July 1 marked the beginning of the legalization of the 64-ounce growler in Florida. At long, long last, the ubiquitous beer-to-go container size that the rest of the country has been enjoying for years is now available for consumers across the Sunshine State.
But because our beer scene is so young, there's probably still a few of you who are new to this concept and are hearing about growlers for the first time.
No worries; we've got you covered.
What are growlers?
They're a beer drinker's best friend. In a nutshell, they're refillable containers that allow patrons to take home certain beers that would otherwise be available only on tap at brewery taprooms or in certain bars. They run the gamut of 32-ounce, 64-ounce, and 128-ounce containers, with 64-ounce being the most common, industry-standard size.
How do I get beer?
Always with the hard-hitting questions. To get tasty, brewery-fresh beer, just take your clean growler to your local taproom, find a beer you can fill it with, and pay for it.
A clean growler?
Yes, you must clean your growler first. Use some hot soapy water to clean if out, making sure there aren't any chunky particulates floating about. Then rinse it and let it dry. Personally, I try to do this at least the day before I'm going to go get it filled so that the glass (or stainless steel) has ample time to cool back down. There's nothing worse than a warm, freshly cleaned growler. Well, maybe when that one bar fills a steaming-hot, straight-from-the-dishwasher tumbler glass with beer...
How long is it good for?
Unless you open it up, beer in a growler is pretty good for a week or so. Dogfish Head Quality Control Manager Rebecca Newman recommends treating it like the perishable product that it is. "Beer in a growler is like milk from the market. Get it home quick, keep it cold, and don't let it sit around too long… Did I mention keep it cold?" She couldn't be more right. After opening a growler, it needs to be consumed within 24 hours for best taste. Remember, beer is carbonated, and that carbonation is going to want to escape from the liquid as fast as possible. After a day opened, your beer will be pretty flat, and that's never good.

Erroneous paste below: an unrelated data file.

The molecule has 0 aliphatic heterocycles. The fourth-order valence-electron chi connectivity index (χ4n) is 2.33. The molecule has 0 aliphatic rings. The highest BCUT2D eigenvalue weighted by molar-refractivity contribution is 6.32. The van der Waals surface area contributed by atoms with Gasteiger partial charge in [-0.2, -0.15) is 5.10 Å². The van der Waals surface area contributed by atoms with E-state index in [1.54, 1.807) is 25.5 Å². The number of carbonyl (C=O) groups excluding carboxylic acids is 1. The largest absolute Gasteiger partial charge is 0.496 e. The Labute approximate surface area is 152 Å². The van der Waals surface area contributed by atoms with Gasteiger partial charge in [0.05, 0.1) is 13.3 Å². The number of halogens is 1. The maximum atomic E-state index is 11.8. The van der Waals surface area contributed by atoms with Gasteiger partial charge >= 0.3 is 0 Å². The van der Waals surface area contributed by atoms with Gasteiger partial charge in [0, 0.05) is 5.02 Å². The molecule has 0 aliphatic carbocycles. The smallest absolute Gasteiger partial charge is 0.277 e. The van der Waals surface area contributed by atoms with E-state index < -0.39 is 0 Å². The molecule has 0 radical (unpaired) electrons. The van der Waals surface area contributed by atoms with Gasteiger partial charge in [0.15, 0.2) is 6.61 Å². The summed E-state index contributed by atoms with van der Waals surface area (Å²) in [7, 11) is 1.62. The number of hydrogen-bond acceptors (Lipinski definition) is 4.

We Believe Local Journalism is Critical to the Life of a City
Engaging with our readers is essential to New Times Broward-Palm Beach's mission. Make a financial contribution or sign up for a newsletter, and help us keep telling South Florida's stories with no paywalls.
Support Our Journalism
Can I drink it on my way home?
No, that part of the alcohol law hasn't changed. Growlers are strictly for off-premises consumption and will be signed, sealed, and delivered to your hands, but you'll have to wait until you reach your destination to imbibe. Just keep it cold on the way and you'll be good to go. Maybe stash a cooler in the car to protect your precious, perishable cargo from the South Florida heat.
Drink it? I don't know what you want from me. Just enjoy your purchase by yourself (glutton!) or with a couple of friends. Don't drink from the growler directly. Aside from being tacky, you won't get the most out of your beer. Pour that brew into the appropriate vessel for maximum aroma and flavor. (See also: Choose the Right Beer Glass, Get the Most Out of Your Brew) Just don't let any of the locally made beer go to waste. Also, don't drop your growler. That would be bad. Ninkasi wouldn't approve.
Doug Fairall is a craft beer blogger who focuses on Florida beers, and has been a homebrewer since 2010. For beer things in your Twitter feed, follow him @DougFairall and find the latest beer pics on Clean Plate's Instagram.